Sunday, July 29, 2012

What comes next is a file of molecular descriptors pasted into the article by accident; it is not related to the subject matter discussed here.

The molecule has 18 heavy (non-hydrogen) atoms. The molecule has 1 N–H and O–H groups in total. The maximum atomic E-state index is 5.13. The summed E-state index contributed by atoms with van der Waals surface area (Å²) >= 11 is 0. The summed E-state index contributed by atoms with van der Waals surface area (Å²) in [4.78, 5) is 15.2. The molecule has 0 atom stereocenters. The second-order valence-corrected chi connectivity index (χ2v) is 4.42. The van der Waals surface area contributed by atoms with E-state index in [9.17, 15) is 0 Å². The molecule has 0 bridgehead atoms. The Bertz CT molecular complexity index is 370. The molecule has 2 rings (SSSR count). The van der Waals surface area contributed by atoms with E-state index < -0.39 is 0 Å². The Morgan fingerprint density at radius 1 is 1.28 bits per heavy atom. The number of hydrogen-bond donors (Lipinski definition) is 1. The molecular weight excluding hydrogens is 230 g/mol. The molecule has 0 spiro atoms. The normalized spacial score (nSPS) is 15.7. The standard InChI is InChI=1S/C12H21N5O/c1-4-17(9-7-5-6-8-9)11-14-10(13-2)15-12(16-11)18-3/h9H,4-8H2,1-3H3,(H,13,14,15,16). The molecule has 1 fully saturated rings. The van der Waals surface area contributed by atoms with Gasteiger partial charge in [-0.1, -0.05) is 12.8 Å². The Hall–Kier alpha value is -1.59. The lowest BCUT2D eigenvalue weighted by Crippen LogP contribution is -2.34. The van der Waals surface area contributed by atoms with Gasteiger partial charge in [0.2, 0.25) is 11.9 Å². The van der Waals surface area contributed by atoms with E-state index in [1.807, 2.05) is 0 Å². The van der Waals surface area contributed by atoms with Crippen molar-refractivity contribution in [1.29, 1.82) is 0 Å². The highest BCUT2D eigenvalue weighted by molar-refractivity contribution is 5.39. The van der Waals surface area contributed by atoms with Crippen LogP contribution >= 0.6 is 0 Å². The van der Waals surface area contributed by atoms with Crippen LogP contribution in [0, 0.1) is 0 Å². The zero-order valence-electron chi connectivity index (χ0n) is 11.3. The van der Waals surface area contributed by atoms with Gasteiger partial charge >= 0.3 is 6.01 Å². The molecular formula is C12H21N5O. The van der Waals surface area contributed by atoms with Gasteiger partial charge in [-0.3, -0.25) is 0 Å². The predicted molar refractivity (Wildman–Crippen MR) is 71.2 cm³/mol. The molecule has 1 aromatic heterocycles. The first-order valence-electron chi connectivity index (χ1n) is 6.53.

Yoga may help stroke survivors improve their balance, according to a new study. Researchers found group yoga can improve balance in stroke survivors who no longer receive rehabilitative care. In a pilot study, scientists tested the potential benefits of yoga among chronic stroke survivors - those whose stroke occurred more than six months earlier. Lead researcher Doctor Arlene Schmid, a rehabilitation research scientist at Indiana University in the United States, said: 'For people with chronic stroke, something like yoga in a group environment is cost effective and appears to improve motor function and balance.' The study's 47 participants, about three-quarters of them male veterans, were divided into three groups: twice-weekly group yoga for eight weeks; a 'yoga-plus' group, which met twice weekly and had a relaxation recording to use at least three times a week; and a usual medical care group that did no rehabilitation. The yoga classes, taught by a registered yoga therapist, included modified yoga postures, relaxation, and meditation. Classes grew more challenging each week. Compared with patients in the usual-care group, those who completed yoga or yoga-plus significantly improved their balance. The researchers said balance problems frequently last long after a person suffers a stroke, and are related to greater disability and a higher risk of falls. Survivors in the yoga groups also had improved scores for independence and quality of life and were less afraid of falling. Dr Schmid said: 'For chronic stroke patients, even if they remain disabled, natural recovery and acute rehabilitation therapy typically ends after six months, or maybe a year.'